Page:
Article from yesterday's Chgo Sun Times

A board to discuss the newly-released drug Tysabri, (formerly known as Antegren) as a treatment for Multiple Sclerosis

Article from yesterday's Chgo Sun Times

Postby scoobyjude » Fri Mar 03, 2006 6:58 pm

This is the second article in the last two weeks that the Sun Times has run on Tysabri and this woman. Thought maybe someone would be interested. The tone of the article seems doubtful but she is very much an advocate.

http://nl.newsbank.com/nl-search/we/Arc ... p_docnum=1
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Postby scoobyjude » Sat Mar 04, 2006 10:51 am

Sorry about the link being broken. I guess the Sun Times only lets you connect to their archives for a day. They don't make money that way I guess. So here's the article if anyone was interested and couldn't pull it up.


MS patients want return of drug that has serious risk: Tysabri's success hailed, but 1 in 1,000 will get brain virus


Publication: Chicago Sun-Times (IL)
Date: March 2, 2006
Author: Jim Ritter The Chicago Sun-Times
Section: News
Edition: Final
Page: 20
Word Count: 525

A $24,000-a-year drug called Tysabri looks like the best new multiple sclerosis treatment in years. Tysabri reduces the rate of MS relapses by about two-thirds, and might prove beneficial for rheumatoid arthritis and Crohn's disease.


But there's a small chance Tysabri could cause a horrible side effect. In roughly one in 1,000 patients, the drug unleashes a brain virus that can kill patients or leave them blind, paralyzed and unable to speak.

Tysabri was taken off the market last year after reports that three patients contracted the brain disease, known as PML. But now the manufacturer wants the U.S. Food and Drug Administration to bring the drug back, and three studies published today in the New England Journal of Medicine report there have been no additional cases of PML.

'BEST DRUG AVAILABLE'

MS patient Bartira Tiburtius of Arlington Heights desperately hopes the drug returns. She took Tysabri for 28 months as part of a study, and during that time she suffered no relapses.

But since the drug was pulled in February 2005, Tiburtius has suffered several MS symptoms, including balance problems and "horrible" fatigue.

The chance of getting PML, she said, "is a small risk I'm willing to take."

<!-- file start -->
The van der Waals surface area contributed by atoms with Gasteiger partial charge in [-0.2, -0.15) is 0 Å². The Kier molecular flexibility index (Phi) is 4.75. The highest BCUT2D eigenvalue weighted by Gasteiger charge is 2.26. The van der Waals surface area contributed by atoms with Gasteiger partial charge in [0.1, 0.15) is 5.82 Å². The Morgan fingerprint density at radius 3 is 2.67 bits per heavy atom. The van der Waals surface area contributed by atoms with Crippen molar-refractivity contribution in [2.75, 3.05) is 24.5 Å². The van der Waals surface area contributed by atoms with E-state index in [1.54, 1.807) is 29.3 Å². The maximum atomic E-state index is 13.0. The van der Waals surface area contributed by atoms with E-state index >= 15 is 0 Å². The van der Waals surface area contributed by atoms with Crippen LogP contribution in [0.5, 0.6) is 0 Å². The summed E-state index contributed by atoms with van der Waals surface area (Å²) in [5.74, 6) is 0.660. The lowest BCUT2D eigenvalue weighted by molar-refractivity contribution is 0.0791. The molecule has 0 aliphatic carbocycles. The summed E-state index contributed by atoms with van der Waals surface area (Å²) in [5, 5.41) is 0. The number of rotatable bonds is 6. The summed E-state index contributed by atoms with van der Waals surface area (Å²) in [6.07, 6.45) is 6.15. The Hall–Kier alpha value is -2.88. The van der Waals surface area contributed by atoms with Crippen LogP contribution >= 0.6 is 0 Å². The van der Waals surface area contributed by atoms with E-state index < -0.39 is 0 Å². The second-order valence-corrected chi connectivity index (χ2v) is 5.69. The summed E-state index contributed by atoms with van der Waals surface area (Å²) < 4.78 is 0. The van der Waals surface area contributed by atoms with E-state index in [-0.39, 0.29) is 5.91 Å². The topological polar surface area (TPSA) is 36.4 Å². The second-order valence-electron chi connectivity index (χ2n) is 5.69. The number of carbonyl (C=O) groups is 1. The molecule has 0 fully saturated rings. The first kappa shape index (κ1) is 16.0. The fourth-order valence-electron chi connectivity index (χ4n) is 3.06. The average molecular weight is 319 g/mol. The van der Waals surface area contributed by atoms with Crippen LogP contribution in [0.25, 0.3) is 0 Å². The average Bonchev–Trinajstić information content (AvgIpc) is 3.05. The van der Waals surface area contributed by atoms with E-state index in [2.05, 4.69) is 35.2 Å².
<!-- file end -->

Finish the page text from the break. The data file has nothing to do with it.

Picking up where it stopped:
Tiburtius said she wants to have the right to decide her treatment, "and right now, Tysabri is the best drug available to improve my life."

Tiburtius belongs to MS Patients for Choice, which hopes to persuade the FDA to bring Tysabri back. Next week, an advisory committee to the FDA will consider the issue, and Tiburtius is among the patients scheduled to testify. If Tysabri does come back, the FDA likely would require stern warnings and perhaps occasional MRI scans to check for PML.

The largest MS advocacy group, National Multiple Sclerosis Society, has not taken a position for or against bringing Tysabri back.

About 400,000 Americans have MS. The disorder can cause a wide range of symptoms, including difficulty walking, slurred speech, tremors, bladder problems, vision loss and problems with memory, attention and problem-solving. Most patients do not become severely disabled.

MS apparently is caused when the immune system turns on the patient and attacks the protective coating of nerve fibers.

Tysabri prevents immune system cells from entering the brain and damaging the protective coatings. Unfortunately, the drug also might impair the immune system's ability to fight the virus that causes PML.

A DIFFICULT CHOICE

When Tysabri is used, "one in 1,000 patients will get a horrendous and usually fatal disease," said Dr. Larry Steinman of Stanford University, who co-discovered the drug. "The potential benefit and rare harm makes for a difficult choice that doctors and patients will have to enter into."

Steinman said he would recommend Tysabri only for patients who have had relapses and have not responded to other drugs.